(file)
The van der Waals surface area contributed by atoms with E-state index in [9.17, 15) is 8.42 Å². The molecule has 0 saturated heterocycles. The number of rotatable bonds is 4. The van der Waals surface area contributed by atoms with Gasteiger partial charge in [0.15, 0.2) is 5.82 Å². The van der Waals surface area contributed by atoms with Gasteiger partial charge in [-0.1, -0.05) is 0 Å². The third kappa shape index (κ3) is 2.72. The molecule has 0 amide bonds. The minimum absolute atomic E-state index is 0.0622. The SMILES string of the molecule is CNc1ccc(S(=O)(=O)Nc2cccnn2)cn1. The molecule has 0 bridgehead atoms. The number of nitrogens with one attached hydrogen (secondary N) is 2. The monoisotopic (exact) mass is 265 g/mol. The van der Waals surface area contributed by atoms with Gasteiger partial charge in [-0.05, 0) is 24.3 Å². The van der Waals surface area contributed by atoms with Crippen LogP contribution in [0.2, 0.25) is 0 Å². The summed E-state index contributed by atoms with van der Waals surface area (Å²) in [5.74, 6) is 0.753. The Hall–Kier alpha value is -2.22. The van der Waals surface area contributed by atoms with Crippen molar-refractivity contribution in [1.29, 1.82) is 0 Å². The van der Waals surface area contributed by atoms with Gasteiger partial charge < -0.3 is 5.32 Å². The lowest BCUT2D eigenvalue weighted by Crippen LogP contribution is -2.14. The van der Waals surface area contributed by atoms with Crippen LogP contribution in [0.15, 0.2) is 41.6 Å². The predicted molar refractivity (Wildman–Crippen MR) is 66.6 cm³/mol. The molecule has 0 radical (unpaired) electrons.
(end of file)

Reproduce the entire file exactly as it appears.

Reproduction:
The van der Waals surface area contributed by atoms with E-state index in [9.17, 15) is 8.42 Å². The molecule has 0 saturated heterocycles. The number of rotatable bonds is 4. The van der Waals surface area contributed by atoms with Gasteiger partial charge in [0.15, 0.2) is 5.82 Å². The van der Waals surface area contributed by atoms with Gasteiger partial charge in [-0.1, -0.05) is 0 Å². The third kappa shape index (κ3) is 2.72. The molecule has 0 amide bonds. The minimum absolute atomic E-state index is 0.0622. The SMILES string of the molecule is CNc1ccc(S(=O)(=O)Nc2cccnn2)cn1. The molecule has 0 bridgehead atoms. The number of nitrogens with one attached hydrogen (secondary N) is 2. The monoisotopic (exact) mass is 265 g/mol. The van der Waals surface area contributed by atoms with Gasteiger partial charge in [-0.05, 0) is 24.3 Å². The van der Waals surface area contributed by atoms with Crippen LogP contribution in [0.2, 0.25) is 0 Å². The summed E-state index contributed by atoms with van der Waals surface area (Å²) in [5.74, 6) is 0.753. The Hall–Kier alpha value is -2.22. The van der Waals surface area contributed by atoms with Crippen molar-refractivity contribution in [1.29, 1.82) is 0 Å². The van der Waals surface area contributed by atoms with Gasteiger partial charge < -0.3 is 5.32 Å². The lowest BCUT2D eigenvalue weighted by Crippen LogP contribution is -2.14. The van der Waals surface area contributed by atoms with Crippen LogP contribution in [0.15, 0.2) is 41.6 Å². The predicted molar refractivity (Wildman–Crippen MR) is 66.6 cm³/mol. The molecule has 0 radical (unpaired) electrons.